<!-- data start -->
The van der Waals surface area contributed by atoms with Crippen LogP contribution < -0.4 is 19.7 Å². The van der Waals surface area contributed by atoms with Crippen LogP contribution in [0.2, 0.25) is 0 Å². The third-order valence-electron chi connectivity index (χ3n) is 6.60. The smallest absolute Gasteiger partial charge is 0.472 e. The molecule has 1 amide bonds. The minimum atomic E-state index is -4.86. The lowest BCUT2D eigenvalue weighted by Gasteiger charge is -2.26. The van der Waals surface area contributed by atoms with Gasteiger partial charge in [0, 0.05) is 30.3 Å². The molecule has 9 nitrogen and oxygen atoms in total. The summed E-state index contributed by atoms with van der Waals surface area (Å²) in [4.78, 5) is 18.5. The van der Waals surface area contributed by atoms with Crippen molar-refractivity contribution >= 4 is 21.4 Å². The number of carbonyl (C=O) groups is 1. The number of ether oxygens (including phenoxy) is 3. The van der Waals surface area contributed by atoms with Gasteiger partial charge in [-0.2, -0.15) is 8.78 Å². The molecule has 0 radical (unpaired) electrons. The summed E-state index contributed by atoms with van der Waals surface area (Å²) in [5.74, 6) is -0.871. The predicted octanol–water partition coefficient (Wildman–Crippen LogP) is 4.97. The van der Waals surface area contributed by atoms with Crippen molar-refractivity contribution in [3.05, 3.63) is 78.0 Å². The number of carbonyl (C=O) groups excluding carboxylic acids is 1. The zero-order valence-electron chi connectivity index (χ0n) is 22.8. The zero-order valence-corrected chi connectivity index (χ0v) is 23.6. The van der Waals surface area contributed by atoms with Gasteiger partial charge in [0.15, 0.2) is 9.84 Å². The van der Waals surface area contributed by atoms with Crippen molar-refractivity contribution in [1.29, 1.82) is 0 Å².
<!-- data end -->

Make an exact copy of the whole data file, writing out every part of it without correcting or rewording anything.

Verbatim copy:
The van der Waals surface area contributed by atoms with Crippen LogP contribution < -0.4 is 19.7 Å². The van der Waals surface area contributed by atoms with Crippen LogP contribution in [0.2, 0.25) is 0 Å². The third-order valence-electron chi connectivity index (χ3n) is 6.60. The smallest absolute Gasteiger partial charge is 0.472 e. The molecule has 1 amide bonds. The minimum atomic E-state index is -4.86. The lowest BCUT2D eigenvalue weighted by Gasteiger charge is -2.26. The van der Waals surface area contributed by atoms with Gasteiger partial charge in [0, 0.05) is 30.3 Å². The molecule has 9 nitrogen and oxygen atoms in total. The summed E-state index contributed by atoms with van der Waals surface area (Å²) in [4.78, 5) is 18.5. The van der Waals surface area contributed by atoms with Crippen molar-refractivity contribution >= 4 is 21.4 Å². The number of carbonyl (C=O) groups is 1. The number of ether oxygens (including phenoxy) is 3. The van der Waals surface area contributed by atoms with Gasteiger partial charge in [-0.2, -0.15) is 8.78 Å². The molecule has 0 radical (unpaired) electrons. The summed E-state index contributed by atoms with van der Waals surface area (Å²) in [5.74, 6) is -0.871. The predicted octanol–water partition coefficient (Wildman–Crippen LogP) is 4.97. The van der Waals surface area contributed by atoms with Crippen molar-refractivity contribution in [3.05, 3.63) is 78.0 Å². The number of carbonyl (C=O) groups excluding carboxylic acids is 1. The zero-order valence-electron chi connectivity index (χ0n) is 22.8. The zero-order valence-corrected chi connectivity index (χ0v) is 23.6. The van der Waals surface area contributed by atoms with Gasteiger partial charge in [0.15, 0.2) is 9.84 Å². The van der Waals surface area contributed by atoms with Crippen molar-refractivity contribution in [1.29, 1.82) is 0 Å².